In his article, Allhoff first maintains that torture must be placed in the context of a dilemma between the rights of the individuals being interrogated and those of the people one is trying to protect. To illustrate his idea, Allhoff asks us to imagine a police officer in a face-off with a gangster who is on the point of killing the five witnesses to one of his crimes. The police officer would be justified in opening fire on the gangster to save the witnesses, since the rights of the gangster are outweighed by their rights. This example clearly indicates that, in Allhoff's view, it is at times necessary to violate one right in order to defend another. In his view, the same is true in cases of the rights of terrorism suspects in relation to the rights of their potential victims.

"Therefore, I think that a strong case can be made for the idea that torture can be justified, even if it entails rights violations, so long as we find ourselves in such a quandary that rights will end up being broken whether torture occurs or not. In these situations, some rights violation is bound to occur regardless, so we might as well either serve the greater good or else aim to minimize the overall violation of rights…. Either goal suggests the permissibility of tortureFootnote 6."

Once torture in general is justified as a lesser evil in certain circumstances,Footnote 7 Allhoff wonders under what specific conditions it can be used. He identifies four which, if they are all met, could justify torturing a suspect in order to obtain information. He summarizes this contention as follows:

"I think that the conditions necessary to justify torture are: the use of torture aims at acquisition of information, the captive is reasonably thought to have the relevant information, the information corresponds to a significant and imminent threat, and the information could likely lead to the prevention of the threats. If all four of these conditions are satisfied, then torture would be morally permissibleFootnote 8."

In order to be able to assert that torture is legitimate, it must thus be used solely to obtain important information that would make it possible to forestall an imminent strike. It is also stated that there must be good reason to believe that the suspect who will be tortured does indeed have the information. Allhoff concludes this development with a description of a paradigmatic example:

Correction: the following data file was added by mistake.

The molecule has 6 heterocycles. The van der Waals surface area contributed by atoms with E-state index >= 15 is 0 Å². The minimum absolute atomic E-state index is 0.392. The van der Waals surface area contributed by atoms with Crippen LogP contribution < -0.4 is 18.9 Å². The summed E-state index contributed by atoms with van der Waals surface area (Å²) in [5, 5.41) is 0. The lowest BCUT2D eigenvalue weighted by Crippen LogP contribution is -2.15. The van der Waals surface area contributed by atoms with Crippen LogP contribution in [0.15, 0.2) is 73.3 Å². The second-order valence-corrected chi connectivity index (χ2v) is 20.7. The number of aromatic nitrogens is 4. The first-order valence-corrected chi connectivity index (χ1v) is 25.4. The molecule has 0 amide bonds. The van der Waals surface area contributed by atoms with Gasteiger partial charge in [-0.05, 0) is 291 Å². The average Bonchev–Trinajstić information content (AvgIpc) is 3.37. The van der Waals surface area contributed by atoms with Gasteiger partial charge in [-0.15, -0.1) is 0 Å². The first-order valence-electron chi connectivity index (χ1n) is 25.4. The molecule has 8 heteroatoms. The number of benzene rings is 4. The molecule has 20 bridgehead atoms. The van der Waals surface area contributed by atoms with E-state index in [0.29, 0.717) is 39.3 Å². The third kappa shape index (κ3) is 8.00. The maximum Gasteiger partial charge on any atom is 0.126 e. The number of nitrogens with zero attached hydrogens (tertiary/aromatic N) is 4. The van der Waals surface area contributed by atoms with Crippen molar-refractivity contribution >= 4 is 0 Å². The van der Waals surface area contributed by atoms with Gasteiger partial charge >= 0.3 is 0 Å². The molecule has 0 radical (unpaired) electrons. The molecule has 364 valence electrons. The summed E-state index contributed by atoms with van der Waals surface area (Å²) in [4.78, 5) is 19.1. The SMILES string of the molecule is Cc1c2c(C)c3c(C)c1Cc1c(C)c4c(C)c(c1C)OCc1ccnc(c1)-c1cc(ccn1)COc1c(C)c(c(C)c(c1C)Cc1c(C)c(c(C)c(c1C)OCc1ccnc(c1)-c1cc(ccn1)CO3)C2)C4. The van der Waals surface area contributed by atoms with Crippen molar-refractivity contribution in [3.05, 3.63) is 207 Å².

"For example, imagine that we have just captured a high-ranking official with an internationally known terrorist group and that our intelligence has revealed that this group has planted a bomb in a crowded office building that will likely explode tomorrow. This explosion will generate excessive civilian casualties and economic expense. We have a bomb squad prepared to move on the location when it is given, and there is plenty of time for them to disarm the bomb before its explosion tomorrow. We have asked this official for the location of the bomb, and he has refused to give it. Given these circumstances (which satisfy all four of my criteria), I think that it would be justifiable to torture the official in order to obtain the location of the bombFootnote 9."

After identifying the conditions under which the use of torture is justified, the only remaining question is to specify what type of torture is acceptable. The principle that guides Allhoff here is that exaggerated means should not be used. He states, for example, that if merely depriving someone of a meal is enough to make him talk, it is not necessary — not morally acceptable — to pull out his nails. The rest is appropriate.

2. The excesses of abstract knowledge

The type of argumentation advanced by Allhoff has the value of highlighting the dilemma which could potentially be faced by current Western political leaders. However, the method he uses does not support conclusions of any kind regarding the morality of torture. This method is founded essentially on imagination and has validity only in an abstract world where theoreticians can define data as they wish, without referring to actual historical events other than in anecdotal form. Not that anecdotes are worthless; on the contrary, they may draw attention to an important aspect of a problem and in this sense play a not inconsiderable heuristic role.